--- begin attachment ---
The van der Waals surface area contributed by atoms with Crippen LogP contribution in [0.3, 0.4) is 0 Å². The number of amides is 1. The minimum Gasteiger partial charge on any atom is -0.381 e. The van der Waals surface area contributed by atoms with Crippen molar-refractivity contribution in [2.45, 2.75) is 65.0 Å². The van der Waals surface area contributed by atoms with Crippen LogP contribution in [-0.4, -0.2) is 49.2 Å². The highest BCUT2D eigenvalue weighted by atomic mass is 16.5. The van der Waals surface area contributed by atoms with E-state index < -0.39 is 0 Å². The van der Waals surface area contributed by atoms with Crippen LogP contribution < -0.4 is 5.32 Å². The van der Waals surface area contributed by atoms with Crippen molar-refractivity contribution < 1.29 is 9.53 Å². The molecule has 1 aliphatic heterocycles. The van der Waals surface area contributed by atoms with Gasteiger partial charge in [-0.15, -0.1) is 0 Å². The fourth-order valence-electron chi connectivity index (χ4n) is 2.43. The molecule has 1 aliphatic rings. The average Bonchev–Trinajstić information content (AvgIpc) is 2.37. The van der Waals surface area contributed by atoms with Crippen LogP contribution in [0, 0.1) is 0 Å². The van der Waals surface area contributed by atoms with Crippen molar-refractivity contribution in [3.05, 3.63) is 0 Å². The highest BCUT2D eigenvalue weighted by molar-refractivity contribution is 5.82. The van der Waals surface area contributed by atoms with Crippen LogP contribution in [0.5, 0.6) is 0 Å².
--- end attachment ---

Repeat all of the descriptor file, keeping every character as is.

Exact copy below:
The van der Waals surface area contributed by atoms with Crippen LogP contribution in [0.3, 0.4) is 0 Å². The number of amides is 1. The minimum Gasteiger partial charge on any atom is -0.381 e. The van der Waals surface area contributed by atoms with Crippen molar-refractivity contribution in [2.45, 2.75) is 65.0 Å². The van der Waals surface area contributed by atoms with Crippen LogP contribution in [-0.4, -0.2) is 49.2 Å². The highest BCUT2D eigenvalue weighted by atomic mass is 16.5. The van der Waals surface area contributed by atoms with E-state index < -0.39 is 0 Å². The van der Waals surface area contributed by atoms with Crippen LogP contribution < -0.4 is 5.32 Å². The van der Waals surface area contributed by atoms with Crippen molar-refractivity contribution < 1.29 is 9.53 Å². The molecule has 1 aliphatic heterocycles. The van der Waals surface area contributed by atoms with Gasteiger partial charge in [-0.15, -0.1) is 0 Å². The fourth-order valence-electron chi connectivity index (χ4n) is 2.43. The molecule has 1 aliphatic rings. The average Bonchev–Trinajstić information content (AvgIpc) is 2.37. The van der Waals surface area contributed by atoms with Crippen LogP contribution in [0, 0.1) is 0 Å². The van der Waals surface area contributed by atoms with Crippen molar-refractivity contribution in [3.05, 3.63) is 0 Å². The highest BCUT2D eigenvalue weighted by molar-refractivity contribution is 5.82. The van der Waals surface area contributed by atoms with Crippen LogP contribution in [0.5, 0.6) is 0 Å².